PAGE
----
Steven Clark


Failure as a Guide

In 1992 I first entered into an Aikido dojo and took my 1st class,at the time I was in the best physical shape in my life. In my first class of doing Aikido I was horrendous, I couldn’t even do the most basic of movements. I had always considered myself athletic, I had been an athlete in high school and in college- playing football, wrestling and doing a variety of marital arts  so for me to go into an Aikido class and fail stupendously caught my attention.


The hardest part of Aikido is that it is unnatural, when you move to the right it is done by first shifting your weight on the left. In Aikido the 1st motion is to defend and not to strike, to move back instead of forward and this is unlike other sports where moving fast, forward and with power is required. In my 1st year alone I must have taken over 300 classes and was only marginally better after the year. When I looked around the mat,  I always noticed how gracefully all the senior students moved. It was only on further inspection that the majority had been training for over 10 years. It was the time, work and consistency of practice that made them good. And as such, I emulated their regimes and after 10 years I finally became a black belt.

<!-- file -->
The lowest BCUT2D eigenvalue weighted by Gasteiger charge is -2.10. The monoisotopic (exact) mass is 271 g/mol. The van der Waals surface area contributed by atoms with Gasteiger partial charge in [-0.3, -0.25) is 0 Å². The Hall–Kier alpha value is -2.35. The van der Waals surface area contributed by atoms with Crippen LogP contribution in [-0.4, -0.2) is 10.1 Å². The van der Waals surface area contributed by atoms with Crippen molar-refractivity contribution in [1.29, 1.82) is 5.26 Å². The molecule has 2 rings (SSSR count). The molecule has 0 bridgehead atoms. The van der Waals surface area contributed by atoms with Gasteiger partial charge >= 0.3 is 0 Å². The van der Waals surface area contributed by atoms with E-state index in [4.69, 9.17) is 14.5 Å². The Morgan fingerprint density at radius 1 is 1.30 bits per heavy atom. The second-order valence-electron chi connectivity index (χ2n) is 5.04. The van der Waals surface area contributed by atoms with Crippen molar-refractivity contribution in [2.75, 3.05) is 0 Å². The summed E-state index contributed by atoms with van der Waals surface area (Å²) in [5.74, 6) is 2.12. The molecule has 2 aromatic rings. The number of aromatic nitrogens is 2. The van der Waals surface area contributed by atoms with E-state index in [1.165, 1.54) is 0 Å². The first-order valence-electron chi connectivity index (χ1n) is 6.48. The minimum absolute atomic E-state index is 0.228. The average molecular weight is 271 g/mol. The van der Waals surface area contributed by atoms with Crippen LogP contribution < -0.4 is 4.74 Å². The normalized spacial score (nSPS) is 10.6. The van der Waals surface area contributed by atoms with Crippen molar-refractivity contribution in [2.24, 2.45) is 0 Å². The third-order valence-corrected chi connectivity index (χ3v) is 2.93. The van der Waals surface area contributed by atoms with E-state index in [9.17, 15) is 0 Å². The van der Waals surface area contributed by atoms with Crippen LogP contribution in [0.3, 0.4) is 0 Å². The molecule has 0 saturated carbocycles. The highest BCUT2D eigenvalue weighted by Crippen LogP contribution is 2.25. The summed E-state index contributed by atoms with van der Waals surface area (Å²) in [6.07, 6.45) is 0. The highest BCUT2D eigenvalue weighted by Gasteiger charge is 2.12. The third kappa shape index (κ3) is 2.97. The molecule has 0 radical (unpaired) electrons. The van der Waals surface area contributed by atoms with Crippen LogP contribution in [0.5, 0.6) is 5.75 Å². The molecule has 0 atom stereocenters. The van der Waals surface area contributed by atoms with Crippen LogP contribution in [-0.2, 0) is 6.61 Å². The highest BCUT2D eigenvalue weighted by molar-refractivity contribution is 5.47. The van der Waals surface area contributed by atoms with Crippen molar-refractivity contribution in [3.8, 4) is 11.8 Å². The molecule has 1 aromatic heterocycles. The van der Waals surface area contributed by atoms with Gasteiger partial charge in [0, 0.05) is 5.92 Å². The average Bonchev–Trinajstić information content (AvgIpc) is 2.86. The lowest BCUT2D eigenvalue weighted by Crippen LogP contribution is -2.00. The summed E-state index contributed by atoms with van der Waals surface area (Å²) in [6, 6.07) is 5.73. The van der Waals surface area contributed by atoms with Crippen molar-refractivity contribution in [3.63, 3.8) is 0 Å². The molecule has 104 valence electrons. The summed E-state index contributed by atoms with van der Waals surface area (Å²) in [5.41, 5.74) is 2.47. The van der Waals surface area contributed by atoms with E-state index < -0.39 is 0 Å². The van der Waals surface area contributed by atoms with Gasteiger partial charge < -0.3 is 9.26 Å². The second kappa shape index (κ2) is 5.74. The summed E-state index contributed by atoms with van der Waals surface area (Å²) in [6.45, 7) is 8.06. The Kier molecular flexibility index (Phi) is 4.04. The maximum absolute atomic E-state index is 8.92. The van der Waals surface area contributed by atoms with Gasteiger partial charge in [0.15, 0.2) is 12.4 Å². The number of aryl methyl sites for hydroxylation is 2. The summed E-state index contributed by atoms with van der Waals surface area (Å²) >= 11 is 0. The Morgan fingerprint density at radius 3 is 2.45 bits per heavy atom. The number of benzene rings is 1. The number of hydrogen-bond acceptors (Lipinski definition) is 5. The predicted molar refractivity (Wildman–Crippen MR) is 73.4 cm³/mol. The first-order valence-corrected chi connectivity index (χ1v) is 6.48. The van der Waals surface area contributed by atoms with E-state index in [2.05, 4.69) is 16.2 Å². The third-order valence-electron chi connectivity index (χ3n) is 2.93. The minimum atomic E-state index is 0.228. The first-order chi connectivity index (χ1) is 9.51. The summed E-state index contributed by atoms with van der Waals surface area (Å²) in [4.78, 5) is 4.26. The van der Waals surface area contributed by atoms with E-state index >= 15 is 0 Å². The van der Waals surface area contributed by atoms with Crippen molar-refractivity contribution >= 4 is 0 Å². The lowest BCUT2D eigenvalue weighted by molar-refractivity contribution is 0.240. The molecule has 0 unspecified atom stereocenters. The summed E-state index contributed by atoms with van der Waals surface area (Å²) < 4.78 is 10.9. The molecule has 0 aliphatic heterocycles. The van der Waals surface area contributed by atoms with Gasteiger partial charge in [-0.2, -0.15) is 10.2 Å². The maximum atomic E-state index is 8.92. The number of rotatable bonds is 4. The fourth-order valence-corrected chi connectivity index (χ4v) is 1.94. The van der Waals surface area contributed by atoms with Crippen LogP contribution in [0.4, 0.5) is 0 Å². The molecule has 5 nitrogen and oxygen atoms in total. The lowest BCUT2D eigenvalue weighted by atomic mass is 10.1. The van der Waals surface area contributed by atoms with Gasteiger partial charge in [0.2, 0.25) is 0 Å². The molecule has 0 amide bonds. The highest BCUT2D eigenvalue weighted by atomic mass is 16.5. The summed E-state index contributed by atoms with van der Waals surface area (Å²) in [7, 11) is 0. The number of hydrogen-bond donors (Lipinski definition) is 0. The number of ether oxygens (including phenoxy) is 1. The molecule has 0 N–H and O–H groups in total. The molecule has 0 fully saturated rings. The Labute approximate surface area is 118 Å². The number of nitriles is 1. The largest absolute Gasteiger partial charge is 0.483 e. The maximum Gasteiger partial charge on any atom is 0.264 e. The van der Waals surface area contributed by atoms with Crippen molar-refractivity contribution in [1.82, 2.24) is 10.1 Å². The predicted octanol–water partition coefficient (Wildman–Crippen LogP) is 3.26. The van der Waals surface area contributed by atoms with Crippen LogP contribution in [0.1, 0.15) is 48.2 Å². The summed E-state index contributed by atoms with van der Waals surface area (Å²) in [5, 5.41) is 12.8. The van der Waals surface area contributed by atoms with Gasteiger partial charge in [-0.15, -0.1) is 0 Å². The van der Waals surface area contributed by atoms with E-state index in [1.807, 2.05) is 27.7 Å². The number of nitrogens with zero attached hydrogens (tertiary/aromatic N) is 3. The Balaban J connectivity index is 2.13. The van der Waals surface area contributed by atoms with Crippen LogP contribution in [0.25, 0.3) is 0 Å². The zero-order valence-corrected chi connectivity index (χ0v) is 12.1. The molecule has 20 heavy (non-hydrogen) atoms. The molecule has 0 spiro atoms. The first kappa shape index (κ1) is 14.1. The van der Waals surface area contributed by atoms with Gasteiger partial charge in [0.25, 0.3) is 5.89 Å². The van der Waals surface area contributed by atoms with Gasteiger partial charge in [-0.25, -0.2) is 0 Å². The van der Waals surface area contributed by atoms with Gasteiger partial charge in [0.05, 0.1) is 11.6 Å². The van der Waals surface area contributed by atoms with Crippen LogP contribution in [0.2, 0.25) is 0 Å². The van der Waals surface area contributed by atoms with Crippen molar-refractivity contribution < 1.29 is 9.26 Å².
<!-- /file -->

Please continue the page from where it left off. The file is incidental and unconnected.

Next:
If I had known starting out that it would have taken over 10 years to master Aikdio I probably would never have started. It would have seemed too long, too time consuming to master, but after 10 years in training I became a black belt. The joke in Aikido is that once you obtain your black belt it is only then your education really begins. For me getting my black belt in Aikido only left me with the feeling how inadequate I was in the sport, and that was the paradox of the sport. It is analogous to reading a book on a subject you think you really know only to realize how little you do know.